Nuclear submarine USS Connecticut damaged by collision in the South China Sea with unknown “object”

Washington – A US nuclear submarine was damaged and some crew members were injured when it “hit an object” while operating at depth a week ago in one of the most sensitive water bodies on the planet, South China Sea. The U.S. Navy confirmed in a statement Thursday that the USS Connecticut, a nuclear-powered submarine with rapid attack, hit the unidentified object on October 2 “while operating in international waters of the Indo-Pacific.”

U.S. defense officials told CBS News correspondent David Martin that the collision took place in the South China Sea, one of two adjacent waters where the United States and its allies have reiterated China’s territorial claims. China on Friday demanded more information about the accident in the US Navy that took place somewhere off the east coast.


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U.S. officials told Martin on Thursday that Connecticut had returned to the surface on its own and was expected to arrive in Guam soon so the damage could be fully assessed. Officials told CBS News that two crew members sustained “moderate” injuries and several more minor injuries and bruises. All were handled by the Navy Corpsman aboard the vessel, and no one was taken by subben.

The submarine itself, one of nearly 70 in the U.S. Navy’s nuclear-powered fleet, “remains in a safe and stable condition,” according to the Navy statement. Its nuclear propulsion system and related areas “were not affected and remain fully operational.”

China’s newspaper Global Times reported that the Foreign Ministry had expressed “serious concerns” about the incident and quoted Foreign Ministry spokesman Zhao Lijian as urging the United States to “disclose details, its purpose of the cruise and whether it caused a nuclear leak or damaged marine environment.” “

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The US Navy Seawolf-class rapid attack submarine USS Connecticut (SSN 22) is seen in an undated file photo provided by the US Navy.

US Navy / Thiep Van Nguyen II


All weapon systems on the attack submarine were also undamaged, U.S. officials told Martin.

“The extent of damage to the rest of the submarine is being assessed,” the fleet said in its statement, adding that the incident would be investigated.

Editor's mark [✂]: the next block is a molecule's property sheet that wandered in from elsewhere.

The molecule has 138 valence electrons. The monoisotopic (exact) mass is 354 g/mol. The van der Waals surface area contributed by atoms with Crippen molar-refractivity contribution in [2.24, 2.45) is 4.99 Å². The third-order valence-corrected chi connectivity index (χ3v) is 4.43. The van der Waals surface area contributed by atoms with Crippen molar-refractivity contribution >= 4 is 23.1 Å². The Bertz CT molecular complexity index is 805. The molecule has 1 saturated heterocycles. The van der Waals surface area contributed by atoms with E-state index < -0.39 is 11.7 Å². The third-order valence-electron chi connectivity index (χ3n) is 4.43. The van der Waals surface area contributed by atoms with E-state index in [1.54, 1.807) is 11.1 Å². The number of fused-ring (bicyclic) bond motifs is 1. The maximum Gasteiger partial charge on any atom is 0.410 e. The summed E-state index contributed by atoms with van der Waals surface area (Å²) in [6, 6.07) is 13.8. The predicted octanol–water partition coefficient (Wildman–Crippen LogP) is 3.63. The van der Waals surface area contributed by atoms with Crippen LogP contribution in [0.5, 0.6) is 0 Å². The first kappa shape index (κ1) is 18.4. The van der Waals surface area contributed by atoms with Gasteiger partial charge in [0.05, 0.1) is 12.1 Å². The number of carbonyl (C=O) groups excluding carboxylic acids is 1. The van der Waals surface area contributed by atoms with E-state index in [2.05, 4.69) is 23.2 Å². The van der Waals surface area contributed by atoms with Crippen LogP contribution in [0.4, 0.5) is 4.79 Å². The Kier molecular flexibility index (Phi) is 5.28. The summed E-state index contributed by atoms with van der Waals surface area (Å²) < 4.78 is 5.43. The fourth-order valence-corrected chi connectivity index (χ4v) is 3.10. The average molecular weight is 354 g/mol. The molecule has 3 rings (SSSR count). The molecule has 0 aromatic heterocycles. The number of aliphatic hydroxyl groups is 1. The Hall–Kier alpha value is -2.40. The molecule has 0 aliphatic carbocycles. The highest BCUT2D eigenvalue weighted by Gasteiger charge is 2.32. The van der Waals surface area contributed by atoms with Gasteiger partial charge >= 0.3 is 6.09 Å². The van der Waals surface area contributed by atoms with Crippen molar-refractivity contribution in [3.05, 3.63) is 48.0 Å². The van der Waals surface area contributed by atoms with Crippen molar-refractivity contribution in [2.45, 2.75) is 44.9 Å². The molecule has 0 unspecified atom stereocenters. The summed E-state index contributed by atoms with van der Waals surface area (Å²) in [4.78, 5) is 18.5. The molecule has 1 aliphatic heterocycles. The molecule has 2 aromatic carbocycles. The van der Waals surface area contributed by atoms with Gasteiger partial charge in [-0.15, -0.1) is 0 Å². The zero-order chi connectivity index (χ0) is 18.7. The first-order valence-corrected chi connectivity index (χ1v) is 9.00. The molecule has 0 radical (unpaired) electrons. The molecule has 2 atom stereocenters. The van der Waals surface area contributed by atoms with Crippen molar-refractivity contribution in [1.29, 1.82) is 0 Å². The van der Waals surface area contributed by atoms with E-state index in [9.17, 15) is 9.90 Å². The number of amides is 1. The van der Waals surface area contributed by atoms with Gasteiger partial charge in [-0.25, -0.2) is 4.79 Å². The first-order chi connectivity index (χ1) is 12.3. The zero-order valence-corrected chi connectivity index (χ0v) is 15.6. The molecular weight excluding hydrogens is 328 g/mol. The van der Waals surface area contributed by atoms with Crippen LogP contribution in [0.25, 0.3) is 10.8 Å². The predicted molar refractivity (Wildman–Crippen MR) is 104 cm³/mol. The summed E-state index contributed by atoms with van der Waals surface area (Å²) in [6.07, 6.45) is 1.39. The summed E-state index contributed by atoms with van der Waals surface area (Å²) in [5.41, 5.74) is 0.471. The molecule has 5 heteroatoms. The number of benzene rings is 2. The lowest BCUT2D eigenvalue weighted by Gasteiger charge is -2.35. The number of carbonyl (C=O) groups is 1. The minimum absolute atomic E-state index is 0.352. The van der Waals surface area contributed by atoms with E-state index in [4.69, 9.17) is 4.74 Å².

As CBS News Asia correspondent Ramy Inocencio reports, this incident has emerged amid high tensions between Beijing and Washington, a few weeks after the US and UK signed an agreement to supply nuclear-powered submarines to the Australian military, and a few days later China sent a record number of military aircraft into the airspace of the US ally Taiwan, which concerns in Taipei that Beijing “is going to start a war.”

China routinely conducts protests and condemns “freedom of navigation” missions from U.S. vessels close to islands, reefs and other places in the South China Sea, as Beijing claims.

China, controlled and asserted regions, political map
A map shows the yellow area controlled by China, and regions claimed but uncontrolled by Beijing appear in orange, including most of the South China Sea.

Getty / iStockphoto


Several years ago, the United States condemned China for installation of weapon systems on a man-made rev in the South China Sea. Both the body of water and the East China Sea just north of it are the scene of countless territorial disputes between Beijing, other Asian nations and the West. The United States considers most of the southern and eastern China seas international waters, but China claims dominance over large parts of the region.

In recent years, both the United States and its allies have increased sailings in both seas, which has typically drawn evidence from China. The United States and Beijing routinely accuse each other of “unsafe” or “unprofessional” military maneuvers in the region.


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The last time a U.S. Navy submarine was known to have had a serious collision was in 2005, when The USS San Francisco hit an underwater mountain at full speed. The crash left one sailor dead and most crew members were injured. The captain and several other senior officers were relieved of their duty when it emerged that they had used obsolete maps of the seabed, despite having maps available.

This incident took place near US territory in Guam, thousands of miles east of the disputed waters off the coast of China.

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